Noviomagus Reginorum traces its origins back to its establishment as a winter fort for the Second Augustan Legion in the aftermath of the Roman invasion in AD 43. Initially serving as a military outpost, the fort was manned for a brief period before evolving into a thriving Romano-British civilian settlement within the territory of the Atrebates tribe, known for their amicable relations with the Romans.

Over time, Noviomagus Reginorum transitioned from a military stronghold to a bustling urban center, reflecting the Roman Empire's influence and the integration of local communities into the broader Roman cultural and economic framework. This transformation speaks to the dynamic nature of Roman expansion and its impact on the indigenous peoples of Britain, resulting in the establishment of vibrant urban settlements like Noviomagus Reginorum.

Bracelets During the Roman Empire: Gender Politics

During the Roman Empire, bracelets were predominantly worn by women as symbols of social status. Conversely, men typically refrained from wearing bracelets due to societal perceptions associating them with effeminacy.

However, there were exceptions to this norm. Armilla bracelets, a specific type of bracelet, held special significance among men. These bracelets were not worn for ornamentation but were rather bestowed as prestigious honors. They were publicly conferred by Roman generals to soldiers who had performed exceptional acts of bravery or merit in service to the empire, reports The Heritage Daily.

In the ancient Roman world, bracelets like this snake design were often worn in pairs, around the wrists as well as on the upper arms. (Public Domain)

In the ancient Roman world, bracelets like this snake design were often worn in pairs, around the wrists as well as on the upper arms. (Public Domain)

Armilla bracelets were not merely decorative; they served as tangible symbols of honor and valor. Being awarded an armilla bracelet was a public recognition of one's extraordinary achievements in the military sphere, and wearing such a bracelet was a mark of distinction and pride.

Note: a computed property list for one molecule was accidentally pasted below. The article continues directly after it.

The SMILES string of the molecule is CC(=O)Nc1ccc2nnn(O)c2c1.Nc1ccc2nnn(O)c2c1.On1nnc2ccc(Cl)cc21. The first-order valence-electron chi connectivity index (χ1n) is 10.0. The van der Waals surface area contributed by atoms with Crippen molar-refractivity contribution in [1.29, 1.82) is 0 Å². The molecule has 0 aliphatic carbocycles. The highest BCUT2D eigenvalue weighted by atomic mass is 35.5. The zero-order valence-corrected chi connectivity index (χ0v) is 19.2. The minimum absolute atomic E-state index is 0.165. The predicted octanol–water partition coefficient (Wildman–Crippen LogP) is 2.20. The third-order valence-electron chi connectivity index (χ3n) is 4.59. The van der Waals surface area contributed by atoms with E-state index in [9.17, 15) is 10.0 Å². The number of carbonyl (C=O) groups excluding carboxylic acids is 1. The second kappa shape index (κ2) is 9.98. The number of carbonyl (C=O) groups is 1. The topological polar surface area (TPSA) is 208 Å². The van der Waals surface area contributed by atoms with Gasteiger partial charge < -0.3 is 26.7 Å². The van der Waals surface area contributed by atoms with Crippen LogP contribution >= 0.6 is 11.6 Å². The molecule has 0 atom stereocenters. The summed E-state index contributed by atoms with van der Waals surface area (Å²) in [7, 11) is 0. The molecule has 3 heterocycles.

These bracelets were typically made of precious metals like gold or silver and often featured intricate designs or inscriptions commemorating the deeds for which they were awarded. As such, armilla bracelets held immense cultural and symbolic significance within Roman society, representing not only individual bravery but also the military prowess and honor of the empire as a whole.

Top image: Gold Roman 'Armilla' Bracelet dates back to 2,000 years.      Source: Portable Antiques Scheme/CC BY 4.0

By Sahir Pandey


Fletcher, M. 2024. Talk about striking gold! Boy, 12, discovers a 2,000-year-old gold Roman bracelet in a field in Sussex. Available at:

Milligan, M. 2024. Ornate Roman bracelet found near Pagham. Available at:

Preston-Ellis, R. 2024. Boy, 12, finds rare 2,000 year old gold Roman bracelet lying in field during dog walk. Available at:

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I am a graduate of History from the University of Delhi, and a graduate of Law, from Jindal University, Sonepat. During my study of history, I developed a great interest in post-colonial studies, with a focus on Latin America. I... Read More